Health and Retirement Study Yrs 23-28
Investigators: David Weir, Kenneth M. Langa, Mary Beth Ofstedal, Charles C. Brown, Sharon L. R. Kardia, Helen Levy, Jacqui E. Smith, Robert Willis, Jessica Faul, Steven Heeringa, John Bound, Mick P. Couper, Sunghee Lee, Richard L. Valliant, Amanda Sonnega, Chichun Fang, Lindsay H. Ryan, Bruno J. Giordani, Lauren Schmitz, Jennifer A. Smith, Joelle Abramowitz, Colter Mitchell, Brooke Helppie-McFall
Funding: National Institute on Aging, 2012-2017 (2 U01 AG 009740 23)
This is competing continuation proposal for Years 23-28 of the Health and Retirement Study (HRS) cooperative agreement, in response to NIA RFA #AG-12-001. We propose to continue core data collection on the steady-state design laid out in the two previous renewal cycles, and collect biomarkers and measures of physical performance in in-person interviews on the rotating half-sample design established in the previous cycle.
HRS provides a uniquely rich, nationally representative longitudinal dataset for the community of scientific and policy researchers who study the health, economics and demography of aging. It provides a research data base that can simultaneously support cross-sectional descriptions of the U.S. population over the age of fifty, longitudinal studies of a given cohort over a substantial period of time and research on cross-cohort trends. The HRS project creates a data system extending beyond the core survey data. One component of this extended data system consists of linkages to administrative data, including Social Security earnings and benefit records, Medicare utilization and diagnostic records, employer pension records, and the National Death Index. We plan to expand these linkages to include Medicaid records, links to Veteran?s Administration data, and information on nursing home residents from the Minimum Data Set. Another component is genome-wide genotyping data from consenting respondents that will be available in dbGaP by the start of this next renewal cycle.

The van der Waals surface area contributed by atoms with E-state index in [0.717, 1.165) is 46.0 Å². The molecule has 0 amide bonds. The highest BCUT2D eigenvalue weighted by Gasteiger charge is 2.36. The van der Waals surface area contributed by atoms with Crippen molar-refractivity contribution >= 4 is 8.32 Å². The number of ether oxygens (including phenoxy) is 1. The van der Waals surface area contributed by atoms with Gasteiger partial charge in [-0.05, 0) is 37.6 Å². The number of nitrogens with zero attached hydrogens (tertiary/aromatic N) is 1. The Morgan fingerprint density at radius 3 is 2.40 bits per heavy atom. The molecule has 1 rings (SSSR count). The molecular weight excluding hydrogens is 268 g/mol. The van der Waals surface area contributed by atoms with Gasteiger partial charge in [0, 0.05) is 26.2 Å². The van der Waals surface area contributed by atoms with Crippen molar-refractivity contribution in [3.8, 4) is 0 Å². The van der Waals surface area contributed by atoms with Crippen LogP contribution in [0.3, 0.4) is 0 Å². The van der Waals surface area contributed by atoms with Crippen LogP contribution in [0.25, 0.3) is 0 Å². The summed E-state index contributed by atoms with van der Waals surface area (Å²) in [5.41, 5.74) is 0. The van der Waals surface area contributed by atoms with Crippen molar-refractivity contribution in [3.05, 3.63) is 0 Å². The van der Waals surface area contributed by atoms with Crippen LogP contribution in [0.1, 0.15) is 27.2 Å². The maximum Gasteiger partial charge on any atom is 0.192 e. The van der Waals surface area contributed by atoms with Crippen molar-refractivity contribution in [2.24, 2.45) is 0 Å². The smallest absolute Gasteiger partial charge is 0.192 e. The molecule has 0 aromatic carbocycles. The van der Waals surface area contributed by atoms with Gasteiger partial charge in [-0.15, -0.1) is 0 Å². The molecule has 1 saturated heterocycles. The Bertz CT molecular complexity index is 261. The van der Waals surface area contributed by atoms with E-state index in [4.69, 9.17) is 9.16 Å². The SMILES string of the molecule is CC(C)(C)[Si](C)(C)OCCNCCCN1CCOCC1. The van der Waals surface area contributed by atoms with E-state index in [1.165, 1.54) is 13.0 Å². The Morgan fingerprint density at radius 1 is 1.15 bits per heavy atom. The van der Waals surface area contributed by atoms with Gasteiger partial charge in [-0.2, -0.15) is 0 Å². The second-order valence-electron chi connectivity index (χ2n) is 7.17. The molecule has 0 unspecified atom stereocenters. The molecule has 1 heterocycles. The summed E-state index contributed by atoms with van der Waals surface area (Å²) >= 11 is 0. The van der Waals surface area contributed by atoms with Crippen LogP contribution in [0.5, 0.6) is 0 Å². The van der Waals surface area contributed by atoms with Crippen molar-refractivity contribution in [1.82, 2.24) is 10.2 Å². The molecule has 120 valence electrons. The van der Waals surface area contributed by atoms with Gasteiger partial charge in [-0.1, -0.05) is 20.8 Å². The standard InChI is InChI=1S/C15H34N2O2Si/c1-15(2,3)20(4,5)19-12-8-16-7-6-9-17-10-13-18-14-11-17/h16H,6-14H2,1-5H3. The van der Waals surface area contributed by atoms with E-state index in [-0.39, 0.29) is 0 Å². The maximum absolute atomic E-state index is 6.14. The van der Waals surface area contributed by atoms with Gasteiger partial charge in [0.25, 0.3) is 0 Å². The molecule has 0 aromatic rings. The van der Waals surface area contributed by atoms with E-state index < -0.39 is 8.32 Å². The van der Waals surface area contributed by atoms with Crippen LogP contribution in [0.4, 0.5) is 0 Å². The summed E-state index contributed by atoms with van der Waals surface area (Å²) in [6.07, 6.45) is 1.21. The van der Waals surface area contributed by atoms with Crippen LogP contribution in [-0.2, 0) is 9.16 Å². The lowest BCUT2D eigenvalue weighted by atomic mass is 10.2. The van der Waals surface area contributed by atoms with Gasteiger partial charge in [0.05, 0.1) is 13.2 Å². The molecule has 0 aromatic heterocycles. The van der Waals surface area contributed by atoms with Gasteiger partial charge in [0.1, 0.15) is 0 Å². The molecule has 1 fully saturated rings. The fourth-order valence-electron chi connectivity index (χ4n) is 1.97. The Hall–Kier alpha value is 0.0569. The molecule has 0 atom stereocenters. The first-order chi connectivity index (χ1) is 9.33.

The HRS provides public use data designed to allow the full power and creativity of America?s scientific community to address the challenges of an aging population. The HRS is making a significant impact on research on aging through investigator-initiated research which uses the HRS as an input without charge to researchers or granting agencies. Over 1,000 peer-reviewed journal publications by over 1,000 different authors and co-authors and over 200 doctoral dissertations have appeared based on the HRS.